Scouting soybeans (or corn) in summer heat and humidity isn't at the top of everyone's list of fun things to do, but it's invariably worth the effort. There is always a long list of things to watch for, like weed escapes, insect pests and disease outbreaks. Abnormally dry weather, as much of the state is suffering through, can bring added pest challenges that warrant increased vigilance — for example, spider mites and grasshoppers.
In addition to good pest management against the challenges mentioned above, scouting beans can offer a few more benefits. Farmers and agronomists who spend a lot of time in the field — and these are the folks that taught me more about scouting than any class or book — often look beyond bugs, weeds and diseases.
Looking at how different genetics are progressing and performing, observing planter performance, checking terraces and waterways for repairs or weed issues, and evaluating soil issues like compaction or soil erosion are also part of a laundry list of what many track during scouting trips.
Pack a spade
While we are out there sweating away looking at bean fields, we may as well dig a little deeper — literally, because that's where we may (OK, probably will) find our biggest challenge. And what is this challenge, the most damaging pathogen of soybeans in Iowa, and across the U.S.? You likely guessed it already; soybean public enemy No. 1 is the soybean cyst nematode.
As Iowa State University's SCN expert Greg Tylka pointed out in his recent ICM (Integrated Crop Management) News article, "Gaining ground in the battle against SCN starts with knowing the SCN situation in each field where soybeans are grown, and we can start the quest for knowledge by checking the roots of soybeans now." His article is full of good information and can be found on ISU's Integrated Crop Management website.
Fields infested with SCN may look healthy aboveground, but adult SCN females will be present on the roots of infected plants. To check for SCN on soybean roots, dig rather than pull roots from the soil and gently shake the soil from the roots. If soil does not fall readily from the roots, break apart large clods of soil and crumble the soil away from the roots by hand. Adult SCN females form mostly on newer soybean roots, so take care not to strip away the smaller, younger soybean roots while removing soil from the root ball. The adult females are round, white objects visible with the unaided eye, and are much smaller and lighter in color than the nitrogen-fixing nodules that form on soybean roots.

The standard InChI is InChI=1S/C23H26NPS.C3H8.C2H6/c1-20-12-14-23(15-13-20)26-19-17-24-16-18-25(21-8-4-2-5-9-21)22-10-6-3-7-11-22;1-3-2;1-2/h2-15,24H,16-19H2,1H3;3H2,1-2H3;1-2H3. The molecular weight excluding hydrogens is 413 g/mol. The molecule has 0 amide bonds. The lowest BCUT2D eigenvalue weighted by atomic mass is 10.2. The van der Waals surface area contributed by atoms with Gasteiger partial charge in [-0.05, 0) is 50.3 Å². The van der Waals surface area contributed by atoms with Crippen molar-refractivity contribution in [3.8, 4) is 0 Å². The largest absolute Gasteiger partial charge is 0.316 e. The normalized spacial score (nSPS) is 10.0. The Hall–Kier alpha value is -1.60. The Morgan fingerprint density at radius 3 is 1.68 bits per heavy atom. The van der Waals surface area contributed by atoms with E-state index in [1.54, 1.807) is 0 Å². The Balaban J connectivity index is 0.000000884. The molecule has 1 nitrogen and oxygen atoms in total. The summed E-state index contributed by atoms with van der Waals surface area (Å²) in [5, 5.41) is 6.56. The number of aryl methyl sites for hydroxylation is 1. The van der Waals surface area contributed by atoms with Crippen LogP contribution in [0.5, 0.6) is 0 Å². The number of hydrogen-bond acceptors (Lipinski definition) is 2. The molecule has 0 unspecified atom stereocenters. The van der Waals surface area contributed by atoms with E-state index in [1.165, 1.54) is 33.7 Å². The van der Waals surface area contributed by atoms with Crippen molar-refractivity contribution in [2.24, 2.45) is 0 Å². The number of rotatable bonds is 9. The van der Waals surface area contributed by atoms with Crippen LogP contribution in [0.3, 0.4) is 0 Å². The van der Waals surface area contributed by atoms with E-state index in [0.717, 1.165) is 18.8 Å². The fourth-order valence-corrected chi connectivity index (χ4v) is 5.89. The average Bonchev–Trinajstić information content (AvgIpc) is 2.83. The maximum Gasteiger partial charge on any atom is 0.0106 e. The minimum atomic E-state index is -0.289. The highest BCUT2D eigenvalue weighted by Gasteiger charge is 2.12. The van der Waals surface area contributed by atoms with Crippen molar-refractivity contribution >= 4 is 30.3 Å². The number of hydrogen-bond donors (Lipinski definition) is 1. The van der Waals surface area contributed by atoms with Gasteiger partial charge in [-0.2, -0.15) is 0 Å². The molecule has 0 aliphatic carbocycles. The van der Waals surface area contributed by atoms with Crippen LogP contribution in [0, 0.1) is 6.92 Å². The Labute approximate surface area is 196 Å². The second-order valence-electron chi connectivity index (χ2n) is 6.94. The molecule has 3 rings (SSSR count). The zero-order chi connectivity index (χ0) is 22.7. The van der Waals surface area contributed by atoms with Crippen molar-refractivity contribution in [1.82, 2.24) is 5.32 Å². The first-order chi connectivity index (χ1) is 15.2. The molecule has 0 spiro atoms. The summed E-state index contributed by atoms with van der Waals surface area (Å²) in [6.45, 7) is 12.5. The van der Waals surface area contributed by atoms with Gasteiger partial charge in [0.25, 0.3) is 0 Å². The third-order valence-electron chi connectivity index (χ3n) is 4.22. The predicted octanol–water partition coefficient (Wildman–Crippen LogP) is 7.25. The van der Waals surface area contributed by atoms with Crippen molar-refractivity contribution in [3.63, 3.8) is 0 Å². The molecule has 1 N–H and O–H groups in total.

While we might have good intentions to address SCN with soil sampling after harvest, experience tells us the window is small that time of year, and the task can slip off the radar given all the other fall tasks at hand. If we think about it now and work on a plan with our local agronomists between now and harvest, odds increase that it will get done — especially if digging turns up evidence of SCN.
I plant SCN resistant-beans, so why bother digging?
A point well taken, since we successfully managed SCN for many years by growing SCN-resistant soybeans in rotation with corn. But for more than 30 years, we've been relying almost exclusively on SCN resistance genes from the same breeding line, named PI 88788. You probably have a good idea about what happened after using the same tool on a pest for that long. The SCN Coalition says, "Take the test, and know your numbers," because managing SCN involves more than just planting an SCN-resistant variety. You need to know your numbers, and here's why:
• Nearly all SCN-resistant varieties have the same source of resistance: the aforementioned PI 88788.
• SCN populations are adapting and reproducing on PI 88788 — they're becoming resistant to the resistance.
• As SCN reproduction increases, yield decreases.
So even in fields using SCN resistant genetics, we should take the test, and know our numbers on a regular basis, to paraphrase the SCN Coalition. Before harvest, sit down with your local agronomist to set up nematode sampling cycles based on the adult SCN females invariably found in many fields during digs, coupled with the SCN Coalition's new active management recommendations.
Out of all the mid- and late-season soybean management topics we've talked about in the Soybean Source columns in the last few seasons, SCN summer root digs and fall sampling have pretty good odds of being the most important. Good luck out there, and remember sunscreen, bug spray, something cold to drink … and your spade.
McGrath is an Iowa State University Extension field agronomist and on-farm Research and Extension coordinator for ISU's Iowa Soybean Research Center.